Make no mistake: This isn't a coffee shop. Sure, the sign at Saint City may read "coffee shop," but the grills behind the building say nothing but smoked meat. This is a barbecue joint through and through, housed inside the Saint City Church of God in Miami's West Little River neighborhood. For more than 40 years, the restaurant has been dishing up its take on Southern-style soul food via slabs of sauce-lacquered ribs and barbecue chicken. A rib sandwich is as simple as it gets: a short stack of ribs served with two slices of white bread. Sides include giant pots of vegetable-studded country-style baked beans, pigeon peas with rice, a mac and cheese baked under a thick layer of melty cheese, and tender stewed collard greens. 
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Shiver's BBQ
Photo courtesy of Shiver's BBQ

Shiver's BBQ

28001 S. Dixie Hwy., Homestead
Before they're served, Shiver's baby-back ribs spend 12 hours in a sauna of hickory smoke. A half-slab of the ribs come with a side of "Squealing Pig Skins" — potato skins stuffed with a mound of pulled pork, jalapeño peppers, and a mix of jack and cheddar cheeses. But that's not all you can get at one of the oldest barbecue joints in Miami, a place that dates back to the 1950s, making it even older than Shorty's in Kendall (see below). As the story goes, Shorty Allen and Shiver's were business partners who went on to open separate restaurants — but Shiver's opened a year earlier. No matter who owns the title of Oldest Barbecue Joint in the Magic City, one fact remains: Shiver's barbecue is as good as barbecue gets. Here you'll find it all, from smoked chicken and spare, baby-back, and beef ribs to brisket, burnt ends, and pulled pork. More than a dozen sides include the usuals along with a hash-brown casserole, jalapeño cheese grits, and fried green tomatoes. Don't miss the weekly "off menu" special, which might be brisket burgers and "rodeo" nachos or beef chili and Brunswick stew.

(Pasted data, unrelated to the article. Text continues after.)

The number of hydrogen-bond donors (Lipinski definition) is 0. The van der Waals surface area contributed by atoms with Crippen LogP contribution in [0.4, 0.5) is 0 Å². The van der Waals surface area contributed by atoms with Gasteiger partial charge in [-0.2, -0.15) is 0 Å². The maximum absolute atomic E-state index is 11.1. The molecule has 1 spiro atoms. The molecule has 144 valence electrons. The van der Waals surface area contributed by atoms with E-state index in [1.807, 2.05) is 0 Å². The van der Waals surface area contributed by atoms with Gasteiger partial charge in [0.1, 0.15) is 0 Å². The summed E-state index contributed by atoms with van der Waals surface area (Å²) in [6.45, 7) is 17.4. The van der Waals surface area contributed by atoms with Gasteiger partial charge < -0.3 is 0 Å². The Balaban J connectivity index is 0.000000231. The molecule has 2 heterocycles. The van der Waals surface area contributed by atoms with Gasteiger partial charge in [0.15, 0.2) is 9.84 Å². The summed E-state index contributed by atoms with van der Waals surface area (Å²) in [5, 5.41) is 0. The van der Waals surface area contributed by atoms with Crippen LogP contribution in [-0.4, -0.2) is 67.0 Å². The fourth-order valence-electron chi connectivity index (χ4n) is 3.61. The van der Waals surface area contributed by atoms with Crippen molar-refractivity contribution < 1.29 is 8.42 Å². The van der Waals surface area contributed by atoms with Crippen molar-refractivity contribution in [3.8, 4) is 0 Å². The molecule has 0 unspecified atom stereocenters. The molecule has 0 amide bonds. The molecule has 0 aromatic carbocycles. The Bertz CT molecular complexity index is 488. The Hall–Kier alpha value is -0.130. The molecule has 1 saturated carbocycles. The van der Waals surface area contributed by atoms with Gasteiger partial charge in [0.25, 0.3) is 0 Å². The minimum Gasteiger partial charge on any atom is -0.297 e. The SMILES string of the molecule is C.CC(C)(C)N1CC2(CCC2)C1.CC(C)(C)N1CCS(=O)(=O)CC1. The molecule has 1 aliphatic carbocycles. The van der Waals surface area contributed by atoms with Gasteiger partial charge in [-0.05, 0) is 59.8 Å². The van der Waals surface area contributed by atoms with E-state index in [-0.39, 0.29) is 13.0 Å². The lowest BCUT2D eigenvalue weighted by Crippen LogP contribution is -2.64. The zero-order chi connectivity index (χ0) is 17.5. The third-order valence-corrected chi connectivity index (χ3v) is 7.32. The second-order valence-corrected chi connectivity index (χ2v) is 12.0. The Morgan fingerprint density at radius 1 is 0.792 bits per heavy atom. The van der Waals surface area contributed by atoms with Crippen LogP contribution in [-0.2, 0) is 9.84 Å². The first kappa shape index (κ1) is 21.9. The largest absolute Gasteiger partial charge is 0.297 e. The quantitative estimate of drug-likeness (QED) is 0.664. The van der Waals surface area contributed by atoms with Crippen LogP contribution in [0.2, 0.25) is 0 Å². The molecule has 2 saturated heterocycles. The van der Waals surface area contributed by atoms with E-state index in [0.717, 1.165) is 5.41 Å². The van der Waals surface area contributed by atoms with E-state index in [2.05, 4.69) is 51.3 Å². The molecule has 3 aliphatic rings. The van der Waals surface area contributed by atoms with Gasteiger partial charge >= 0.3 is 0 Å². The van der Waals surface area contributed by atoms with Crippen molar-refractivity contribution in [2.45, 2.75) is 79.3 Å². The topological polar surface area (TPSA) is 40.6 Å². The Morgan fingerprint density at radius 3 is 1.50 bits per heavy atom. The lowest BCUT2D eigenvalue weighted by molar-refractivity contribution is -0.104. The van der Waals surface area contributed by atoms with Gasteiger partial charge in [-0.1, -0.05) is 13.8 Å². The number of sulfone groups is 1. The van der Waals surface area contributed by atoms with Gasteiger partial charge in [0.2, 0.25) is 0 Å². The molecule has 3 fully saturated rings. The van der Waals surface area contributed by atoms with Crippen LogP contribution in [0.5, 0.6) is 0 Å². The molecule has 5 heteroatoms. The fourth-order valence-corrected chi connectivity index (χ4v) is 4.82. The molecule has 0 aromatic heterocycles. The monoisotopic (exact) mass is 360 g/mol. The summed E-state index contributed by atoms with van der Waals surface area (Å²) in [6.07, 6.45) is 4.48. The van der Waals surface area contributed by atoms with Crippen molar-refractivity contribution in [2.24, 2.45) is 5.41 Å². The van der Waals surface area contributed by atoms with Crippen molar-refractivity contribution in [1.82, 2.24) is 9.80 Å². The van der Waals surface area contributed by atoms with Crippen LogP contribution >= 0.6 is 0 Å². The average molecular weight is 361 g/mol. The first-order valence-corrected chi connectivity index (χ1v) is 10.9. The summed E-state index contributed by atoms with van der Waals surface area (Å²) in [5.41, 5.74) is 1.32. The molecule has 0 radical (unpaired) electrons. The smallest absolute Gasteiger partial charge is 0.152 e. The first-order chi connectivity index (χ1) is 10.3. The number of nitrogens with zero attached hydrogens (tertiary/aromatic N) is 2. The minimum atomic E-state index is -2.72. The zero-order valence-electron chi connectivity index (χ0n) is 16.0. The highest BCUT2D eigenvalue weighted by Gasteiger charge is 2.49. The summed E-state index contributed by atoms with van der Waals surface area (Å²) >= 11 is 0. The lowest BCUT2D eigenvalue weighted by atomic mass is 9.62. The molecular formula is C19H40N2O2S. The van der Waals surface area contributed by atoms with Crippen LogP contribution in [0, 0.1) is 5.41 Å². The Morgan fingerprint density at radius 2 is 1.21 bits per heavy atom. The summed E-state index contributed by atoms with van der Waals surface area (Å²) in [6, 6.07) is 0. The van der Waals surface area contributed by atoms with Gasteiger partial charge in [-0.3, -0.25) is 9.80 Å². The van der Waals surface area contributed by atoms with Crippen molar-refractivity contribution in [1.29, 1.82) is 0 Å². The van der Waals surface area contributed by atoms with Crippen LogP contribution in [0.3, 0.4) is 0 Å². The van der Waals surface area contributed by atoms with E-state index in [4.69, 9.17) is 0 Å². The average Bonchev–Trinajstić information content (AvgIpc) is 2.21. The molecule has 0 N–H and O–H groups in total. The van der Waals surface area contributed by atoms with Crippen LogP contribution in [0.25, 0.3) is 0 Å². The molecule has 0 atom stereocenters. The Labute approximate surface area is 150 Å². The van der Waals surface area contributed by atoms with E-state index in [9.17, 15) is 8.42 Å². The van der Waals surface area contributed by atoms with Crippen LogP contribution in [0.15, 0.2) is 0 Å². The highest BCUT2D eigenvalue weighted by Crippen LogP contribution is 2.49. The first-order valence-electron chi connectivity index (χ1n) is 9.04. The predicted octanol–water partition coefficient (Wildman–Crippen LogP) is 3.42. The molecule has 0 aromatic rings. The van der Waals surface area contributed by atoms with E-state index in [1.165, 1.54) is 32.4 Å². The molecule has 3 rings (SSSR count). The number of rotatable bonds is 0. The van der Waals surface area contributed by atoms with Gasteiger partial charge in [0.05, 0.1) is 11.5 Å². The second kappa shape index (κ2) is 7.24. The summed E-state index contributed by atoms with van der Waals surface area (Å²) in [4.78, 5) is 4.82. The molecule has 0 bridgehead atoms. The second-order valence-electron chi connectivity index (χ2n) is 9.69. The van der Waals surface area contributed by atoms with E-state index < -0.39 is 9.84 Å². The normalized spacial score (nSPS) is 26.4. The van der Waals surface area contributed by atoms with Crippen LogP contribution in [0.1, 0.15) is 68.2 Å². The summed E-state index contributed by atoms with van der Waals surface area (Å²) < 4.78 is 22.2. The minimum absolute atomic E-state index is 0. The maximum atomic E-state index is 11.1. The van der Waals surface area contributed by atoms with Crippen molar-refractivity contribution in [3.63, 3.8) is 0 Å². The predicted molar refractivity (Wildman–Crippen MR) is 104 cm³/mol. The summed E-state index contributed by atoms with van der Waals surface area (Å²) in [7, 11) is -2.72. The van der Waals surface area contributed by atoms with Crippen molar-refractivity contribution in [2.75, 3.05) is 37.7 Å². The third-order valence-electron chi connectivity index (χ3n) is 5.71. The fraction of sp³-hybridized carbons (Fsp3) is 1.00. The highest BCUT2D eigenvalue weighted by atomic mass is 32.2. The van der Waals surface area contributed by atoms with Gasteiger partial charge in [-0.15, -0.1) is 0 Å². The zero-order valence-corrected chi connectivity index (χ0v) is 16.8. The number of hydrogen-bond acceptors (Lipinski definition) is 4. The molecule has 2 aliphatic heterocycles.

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Shorty's pulled-pork sandwich
Photo courtesy of Shorty's Bar-B-Q

Shorty's Bar-B-Q

9200 S. Dixie Hwy., Miami (and other locations)